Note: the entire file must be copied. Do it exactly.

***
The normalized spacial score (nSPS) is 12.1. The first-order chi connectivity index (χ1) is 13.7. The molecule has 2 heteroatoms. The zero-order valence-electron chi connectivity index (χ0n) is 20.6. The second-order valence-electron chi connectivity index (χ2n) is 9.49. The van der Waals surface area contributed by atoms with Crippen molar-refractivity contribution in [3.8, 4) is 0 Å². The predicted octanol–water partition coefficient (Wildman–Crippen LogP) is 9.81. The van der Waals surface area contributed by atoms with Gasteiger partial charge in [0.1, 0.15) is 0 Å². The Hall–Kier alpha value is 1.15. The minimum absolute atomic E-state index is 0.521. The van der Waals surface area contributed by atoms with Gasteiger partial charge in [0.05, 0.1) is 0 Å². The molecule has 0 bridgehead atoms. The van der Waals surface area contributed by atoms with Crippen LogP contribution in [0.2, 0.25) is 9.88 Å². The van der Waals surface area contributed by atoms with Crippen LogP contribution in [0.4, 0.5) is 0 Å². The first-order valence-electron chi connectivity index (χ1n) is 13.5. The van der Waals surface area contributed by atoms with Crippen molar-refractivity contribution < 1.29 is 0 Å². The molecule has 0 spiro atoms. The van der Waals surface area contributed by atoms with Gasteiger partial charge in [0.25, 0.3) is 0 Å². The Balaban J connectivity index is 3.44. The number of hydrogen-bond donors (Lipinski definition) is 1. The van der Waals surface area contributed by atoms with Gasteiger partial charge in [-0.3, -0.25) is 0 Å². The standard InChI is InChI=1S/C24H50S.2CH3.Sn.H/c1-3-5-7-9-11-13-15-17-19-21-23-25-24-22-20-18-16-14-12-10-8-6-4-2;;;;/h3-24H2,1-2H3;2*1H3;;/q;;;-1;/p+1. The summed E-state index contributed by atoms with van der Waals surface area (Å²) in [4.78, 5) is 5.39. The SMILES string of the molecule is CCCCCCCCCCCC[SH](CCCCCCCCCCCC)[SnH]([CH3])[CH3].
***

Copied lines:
The normalized spacial score (nSPS) is 12.1. The first-order chi connectivity index (χ1) is 13.7. The molecule has 2 heteroatoms. The zero-order valence-electron chi connectivity index (χ0n) is 20.6. The second-order valence-electron chi connectivity index (χ2n) is 9.49. The van der Waals surface area contributed by atoms with Crippen molar-refractivity contribution in [3.8, 4) is 0 Å². The predicted octanol–water partition coefficient (Wildman–Crippen LogP) is 9.81. The van der Waals surface area contributed by atoms with Gasteiger partial charge in [0.1, 0.15) is 0 Å². The Hall–Kier alpha value is 1.15. The minimum absolute atomic E-state index is 0.521. The van der Waals surface area contributed by atoms with Gasteiger partial charge in [0.05, 0.1) is 0 Å². The molecule has 0 bridgehead atoms. The van der Waals surface area contributed by atoms with Crippen LogP contribution in [0.2, 0.25) is 9.88 Å². The van der Waals surface area contributed by atoms with Crippen LogP contribution in [0.4, 0.5) is 0 Å². The first-order valence-electron chi connectivity index (χ1n) is 13.5. The van der Waals surface area contributed by atoms with Crippen molar-refractivity contribution < 1.29 is 0 Å². The molecule has 0 spiro atoms. The van der Waals surface area contributed by atoms with Gasteiger partial charge in [0.25, 0.3) is 0 Å². The Balaban J connectivity index is 3.44. The number of hydrogen-bond donors (Lipinski definition) is 1. The van der Waals surface area contributed by atoms with Gasteiger partial charge in [-0.3, -0.25) is 0 Å². The standard InChI is InChI=1S/C24H50S.2CH3.Sn.H/c1-3-5-7-9-11-13-15-17-19-21-23-25-24-22-20-18-16-14-12-10-8-6-4-2;;;;/h3-24H2,1-2H3;2*1H3;;/q;;;-1;/p+1. The summed E-state index contributed by atoms with van der Waals surface area (Å²) in [4.78, 5) is 5.39. The SMILES string of the molecule is CCCCCCCCCCCC[SH](CCCCCCCCCCCC)[SnH]([CH3])[CH3].